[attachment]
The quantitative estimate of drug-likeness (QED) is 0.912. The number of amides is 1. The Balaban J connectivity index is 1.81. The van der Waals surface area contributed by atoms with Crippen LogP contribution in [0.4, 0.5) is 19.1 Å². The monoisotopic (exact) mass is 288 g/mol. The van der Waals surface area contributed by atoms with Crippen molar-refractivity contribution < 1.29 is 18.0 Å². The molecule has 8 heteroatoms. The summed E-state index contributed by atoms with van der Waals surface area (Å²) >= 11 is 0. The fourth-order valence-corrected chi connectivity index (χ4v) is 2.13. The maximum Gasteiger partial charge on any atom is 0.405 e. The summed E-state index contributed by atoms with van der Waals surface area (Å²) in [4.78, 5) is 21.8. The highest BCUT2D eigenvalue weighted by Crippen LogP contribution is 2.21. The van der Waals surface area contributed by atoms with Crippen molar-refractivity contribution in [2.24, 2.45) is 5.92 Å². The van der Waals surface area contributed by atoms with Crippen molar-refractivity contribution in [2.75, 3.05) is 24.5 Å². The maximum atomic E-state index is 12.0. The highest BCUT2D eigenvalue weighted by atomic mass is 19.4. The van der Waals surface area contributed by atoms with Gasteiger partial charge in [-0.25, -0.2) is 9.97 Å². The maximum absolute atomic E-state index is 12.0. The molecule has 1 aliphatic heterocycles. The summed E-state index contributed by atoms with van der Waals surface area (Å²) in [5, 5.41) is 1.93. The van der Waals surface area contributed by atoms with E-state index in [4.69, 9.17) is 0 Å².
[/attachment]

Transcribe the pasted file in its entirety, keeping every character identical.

The quantitative estimate of drug-likeness (QED) is 0.912. The number of amides is 1. The Balaban J connectivity index is 1.81. The van der Waals surface area contributed by atoms with Crippen LogP contribution in [0.4, 0.5) is 19.1 Å². The monoisotopic (exact) mass is 288 g/mol. The van der Waals surface area contributed by atoms with Crippen molar-refractivity contribution < 1.29 is 18.0 Å². The molecule has 8 heteroatoms. The summed E-state index contributed by atoms with van der Waals surface area (Å²) >= 11 is 0. The fourth-order valence-corrected chi connectivity index (χ4v) is 2.13. The maximum Gasteiger partial charge on any atom is 0.405 e. The summed E-state index contributed by atoms with van der Waals surface area (Å²) in [4.78, 5) is 21.8. The highest BCUT2D eigenvalue weighted by Crippen LogP contribution is 2.21. The van der Waals surface area contributed by atoms with Crippen molar-refractivity contribution in [2.24, 2.45) is 5.92 Å². The van der Waals surface area contributed by atoms with Crippen molar-refractivity contribution in [2.75, 3.05) is 24.5 Å². The maximum atomic E-state index is 12.0. The highest BCUT2D eigenvalue weighted by atomic mass is 19.4. The van der Waals surface area contributed by atoms with Gasteiger partial charge in [-0.25, -0.2) is 9.97 Å². The maximum absolute atomic E-state index is 12.0. The molecule has 1 aliphatic heterocycles. The summed E-state index contributed by atoms with van der Waals surface area (Å²) in [5, 5.41) is 1.93. The van der Waals surface area contributed by atoms with E-state index in [4.69, 9.17) is 0 Å².